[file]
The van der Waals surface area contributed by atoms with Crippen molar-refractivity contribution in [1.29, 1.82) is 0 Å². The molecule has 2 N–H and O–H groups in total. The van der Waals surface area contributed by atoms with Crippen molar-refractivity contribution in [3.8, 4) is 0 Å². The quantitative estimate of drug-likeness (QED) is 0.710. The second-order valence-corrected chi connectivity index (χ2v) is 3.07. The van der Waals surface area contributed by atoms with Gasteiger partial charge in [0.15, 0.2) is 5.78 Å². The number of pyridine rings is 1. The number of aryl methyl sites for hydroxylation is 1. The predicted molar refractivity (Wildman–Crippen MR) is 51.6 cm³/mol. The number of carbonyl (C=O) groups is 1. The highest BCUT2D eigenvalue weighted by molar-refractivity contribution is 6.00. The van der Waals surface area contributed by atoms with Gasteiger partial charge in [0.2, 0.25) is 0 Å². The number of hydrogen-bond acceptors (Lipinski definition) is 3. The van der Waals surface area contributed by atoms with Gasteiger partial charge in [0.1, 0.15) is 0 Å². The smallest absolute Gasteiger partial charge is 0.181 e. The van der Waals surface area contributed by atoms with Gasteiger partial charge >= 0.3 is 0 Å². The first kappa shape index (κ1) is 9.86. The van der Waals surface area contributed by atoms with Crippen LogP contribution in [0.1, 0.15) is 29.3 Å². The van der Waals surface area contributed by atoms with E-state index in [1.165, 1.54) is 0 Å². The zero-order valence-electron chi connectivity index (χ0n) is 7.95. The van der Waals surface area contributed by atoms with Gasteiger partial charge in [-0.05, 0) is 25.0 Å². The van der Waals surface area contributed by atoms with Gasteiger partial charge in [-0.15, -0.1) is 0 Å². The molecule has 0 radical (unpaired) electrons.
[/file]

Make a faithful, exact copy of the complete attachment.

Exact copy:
The van der Waals surface area contributed by atoms with Crippen molar-refractivity contribution in [1.29, 1.82) is 0 Å². The molecule has 2 N–H and O–H groups in total. The van der Waals surface area contributed by atoms with Crippen molar-refractivity contribution in [3.8, 4) is 0 Å². The quantitative estimate of drug-likeness (QED) is 0.710. The second-order valence-corrected chi connectivity index (χ2v) is 3.07. The van der Waals surface area contributed by atoms with Gasteiger partial charge in [0.15, 0.2) is 5.78 Å². The number of pyridine rings is 1. The number of aryl methyl sites for hydroxylation is 1. The predicted molar refractivity (Wildman–Crippen MR) is 51.6 cm³/mol. The number of carbonyl (C=O) groups is 1. The highest BCUT2D eigenvalue weighted by molar-refractivity contribution is 6.00. The van der Waals surface area contributed by atoms with Gasteiger partial charge in [0.2, 0.25) is 0 Å². The number of hydrogen-bond acceptors (Lipinski definition) is 3. The van der Waals surface area contributed by atoms with Gasteiger partial charge in [0.1, 0.15) is 0 Å². The smallest absolute Gasteiger partial charge is 0.181 e. The van der Waals surface area contributed by atoms with Gasteiger partial charge >= 0.3 is 0 Å². The first kappa shape index (κ1) is 9.86. The van der Waals surface area contributed by atoms with Crippen LogP contribution in [0.1, 0.15) is 29.3 Å². The van der Waals surface area contributed by atoms with E-state index in [1.165, 1.54) is 0 Å². The zero-order valence-electron chi connectivity index (χ0n) is 7.95. The van der Waals surface area contributed by atoms with Gasteiger partial charge in [-0.05, 0) is 25.0 Å². The van der Waals surface area contributed by atoms with Gasteiger partial charge in [-0.15, -0.1) is 0 Å². The molecule has 0 radical (unpaired) electrons.